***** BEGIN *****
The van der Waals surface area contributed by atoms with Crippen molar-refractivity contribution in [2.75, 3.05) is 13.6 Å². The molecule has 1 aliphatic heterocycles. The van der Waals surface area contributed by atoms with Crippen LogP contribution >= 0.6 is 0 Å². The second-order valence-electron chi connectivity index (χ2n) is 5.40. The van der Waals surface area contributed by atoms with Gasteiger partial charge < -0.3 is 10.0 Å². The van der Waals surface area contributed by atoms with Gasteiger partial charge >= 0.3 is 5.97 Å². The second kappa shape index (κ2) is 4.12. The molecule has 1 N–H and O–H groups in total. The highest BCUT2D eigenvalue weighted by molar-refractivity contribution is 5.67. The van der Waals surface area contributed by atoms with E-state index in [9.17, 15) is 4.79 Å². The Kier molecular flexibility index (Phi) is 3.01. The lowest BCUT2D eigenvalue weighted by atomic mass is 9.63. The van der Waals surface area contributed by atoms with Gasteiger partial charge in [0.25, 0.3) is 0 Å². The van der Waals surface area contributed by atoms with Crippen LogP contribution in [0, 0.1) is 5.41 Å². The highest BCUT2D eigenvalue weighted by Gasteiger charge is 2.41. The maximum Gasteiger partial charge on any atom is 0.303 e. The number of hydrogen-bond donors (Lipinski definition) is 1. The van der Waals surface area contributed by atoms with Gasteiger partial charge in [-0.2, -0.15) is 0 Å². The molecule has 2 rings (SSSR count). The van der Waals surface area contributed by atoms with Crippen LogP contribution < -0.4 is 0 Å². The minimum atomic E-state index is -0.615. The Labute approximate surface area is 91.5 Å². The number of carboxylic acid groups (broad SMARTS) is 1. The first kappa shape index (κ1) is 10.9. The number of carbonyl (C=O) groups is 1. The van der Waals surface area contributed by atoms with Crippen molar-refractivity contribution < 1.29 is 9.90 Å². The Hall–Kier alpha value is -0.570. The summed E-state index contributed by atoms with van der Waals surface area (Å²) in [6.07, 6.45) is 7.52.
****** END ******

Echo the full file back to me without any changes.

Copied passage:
The van der Waals surface area contributed by atoms with Crippen molar-refractivity contribution in [2.75, 3.05) is 13.6 Å². The molecule has 1 aliphatic heterocycles. The van der Waals surface area contributed by atoms with Crippen LogP contribution >= 0.6 is 0 Å². The second-order valence-electron chi connectivity index (χ2n) is 5.40. The van der Waals surface area contributed by atoms with Gasteiger partial charge < -0.3 is 10.0 Å². The van der Waals surface area contributed by atoms with Gasteiger partial charge >= 0.3 is 5.97 Å². The second kappa shape index (κ2) is 4.12. The molecule has 1 N–H and O–H groups in total. The highest BCUT2D eigenvalue weighted by molar-refractivity contribution is 5.67. The van der Waals surface area contributed by atoms with E-state index in [9.17, 15) is 4.79 Å². The Kier molecular flexibility index (Phi) is 3.01. The lowest BCUT2D eigenvalue weighted by atomic mass is 9.63. The van der Waals surface area contributed by atoms with Gasteiger partial charge in [0.25, 0.3) is 0 Å². The van der Waals surface area contributed by atoms with Crippen LogP contribution in [0, 0.1) is 5.41 Å². The highest BCUT2D eigenvalue weighted by Gasteiger charge is 2.41. The maximum Gasteiger partial charge on any atom is 0.303 e. The number of hydrogen-bond donors (Lipinski definition) is 1. The van der Waals surface area contributed by atoms with Gasteiger partial charge in [-0.2, -0.15) is 0 Å². The molecule has 2 rings (SSSR count). The van der Waals surface area contributed by atoms with Crippen LogP contribution < -0.4 is 0 Å². The minimum atomic E-state index is -0.615. The Labute approximate surface area is 91.5 Å². The number of carboxylic acid groups (broad SMARTS) is 1. The first kappa shape index (κ1) is 10.9. The number of carbonyl (C=O) groups is 1. The van der Waals surface area contributed by atoms with Crippen molar-refractivity contribution < 1.29 is 9.90 Å². The Hall–Kier alpha value is -0.570. The summed E-state index contributed by atoms with van der Waals surface area (Å²) in [6.07, 6.45) is 7.52.